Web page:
The Problem of Assessment
Even directly observed work-place assessment is not completely valid. The fact of being observed can make a difference to performance, for example. Anyone whose teaching has been observed can testify to this—even if you do nothing differently, the students may be inhibited, or "play up", or try to be "good". And the further one goes from the practical situation, the more problematic assessment becomes.
Let us assume that out of a given group of students, it is possible to tell who is competent in a given area and who is not. This is an entirely idealistic construction, of course, because whatever basis we construct for making the judgement, it will itself be a form of assessment. (Note, too, that "competence" as used here, is merely a general term covering knowledge as well as practice, and has no necessary implications of a competence-based assessment scheme.)
In practice, when setting an examination in a "hard" subject (as opposed to a "soft" one—the STEM disciplines, for example, are hard in this sense, and indeed in others, too), we decide in advance how difficult to make it, often with a view to how many "ought" to pass, or norm-referencing, discussed here and here. When we set a coursework essay, of course, we often make up our minds how strictly to mark only when we sit down actually to do it. It has been argued that such an norm-referenced approach underlies "grade inflation" in school examinations in the UK, and the discrediting of GCSE and A level qualifications. (News story here.)
Such an idealistic construction is known as a "gold standard". In the case in the diagram, about 80% are competent (or "deserve to pass") and about 20% aren't.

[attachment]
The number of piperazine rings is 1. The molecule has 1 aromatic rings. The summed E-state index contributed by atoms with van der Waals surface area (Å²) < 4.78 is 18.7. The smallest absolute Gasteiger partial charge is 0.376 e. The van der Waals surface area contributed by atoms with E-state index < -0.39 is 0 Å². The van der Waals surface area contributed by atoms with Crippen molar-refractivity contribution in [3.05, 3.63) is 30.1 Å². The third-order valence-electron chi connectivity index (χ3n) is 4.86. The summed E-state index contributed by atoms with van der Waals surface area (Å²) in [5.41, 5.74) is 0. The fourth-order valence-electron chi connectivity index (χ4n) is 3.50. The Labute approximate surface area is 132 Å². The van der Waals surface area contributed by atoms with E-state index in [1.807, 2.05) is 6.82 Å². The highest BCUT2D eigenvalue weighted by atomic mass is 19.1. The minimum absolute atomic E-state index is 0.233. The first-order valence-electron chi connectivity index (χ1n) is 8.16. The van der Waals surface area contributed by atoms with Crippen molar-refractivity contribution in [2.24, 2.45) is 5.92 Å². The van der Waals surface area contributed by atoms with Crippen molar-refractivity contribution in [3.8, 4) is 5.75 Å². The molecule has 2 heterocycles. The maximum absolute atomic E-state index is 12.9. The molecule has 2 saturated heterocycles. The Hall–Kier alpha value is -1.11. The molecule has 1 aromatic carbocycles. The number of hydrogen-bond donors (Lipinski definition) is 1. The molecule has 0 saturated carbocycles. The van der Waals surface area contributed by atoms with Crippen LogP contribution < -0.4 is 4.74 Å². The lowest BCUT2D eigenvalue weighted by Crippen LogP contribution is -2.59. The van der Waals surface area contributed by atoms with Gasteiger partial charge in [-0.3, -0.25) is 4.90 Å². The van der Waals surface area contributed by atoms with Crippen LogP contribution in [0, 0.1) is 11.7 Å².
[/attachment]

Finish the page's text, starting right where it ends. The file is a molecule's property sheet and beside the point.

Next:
Let us further assume that we have an assessment scheme which is highly valid. It comes to the "right" answer about 80% of the time. Again, this is idealistic, because we rarely have a clue as to the quantifiable validity of such a scheme
What happens when we use this scheme with our group of students?
We end up with:
- 64% "True Positives": they are competent, and the assessment scheme agrees that they are. In other words, they passed and so they ought to have done.
- 16% "True Negatives", who failed and deserved to do so.
- 4% "False Positives": they passed, but they did not deserve to do so, and
- 16% "False Negatives", who failed, but should have passed.
False Positives are also known as "Type l" errors—finding something when it is not really there; contrasted with "Type ll" errors—failing to find something which is there. The most extensive literature on this comes from the field of medical testing and diagnosis; there is plenty of formal explanation on the web, but it can be very confusing. See here for an accessible explanation for non-mathematicians.
This is both unfair, and a potentially serious technical problem. I would not be happy if I felt that my doctor, or the pilot flying my airliner, had qualified as a False Positive!
There is of course a solution: raise the "pass" threshold. Unfortunately it's wrong. Whichever way you look at it, the validity of the scheme remains at 80% — you haven't made it any higher. And because the number of inaccurate judgements was a relatively small proportion to begin, a large shift in the proportion of overall passes and fails has only a tiny effect on the "false" outcomes. And raising the threshold in practice often means taking into account factors which are not strictly relevant or valid, such as the quality of presentation of assignments, or whether the views expressed accord with those of the assessor: there is a high probability that this may operate selectively to the disadvantage of "non-standard" students, and violate equal opportunities.
What's the answer?
There isn't a complete one. We have to live with it, and make strenuous efforts to improve validity. In particular, do not rely on a single assessment exercise: use a range of approaches emphasising different components of the taught material. Bloom's taxonomy is a useful tool to help you analyse your taught material and to match up potential assessment approaches. You can then undertake a more detailed evaluation of the strengths and weaknesses of your repertoire of techniques, and uncover where your errors are tending to occur.
- There is more about it here (including a handy calculator).
- And here, using Venn diagrams.
- And a surprisingly readable book; McGrayne S B (2011) The Theory that would not Die: how Bayes' rule cracked the enigma code, hunted down Russian submarines and emerged triumphant from two centuries of controversy London; Yale University Press
Revised and up-dated 18 March 2013,
with thanks to Chris Copley for pointing out errors in the earlier version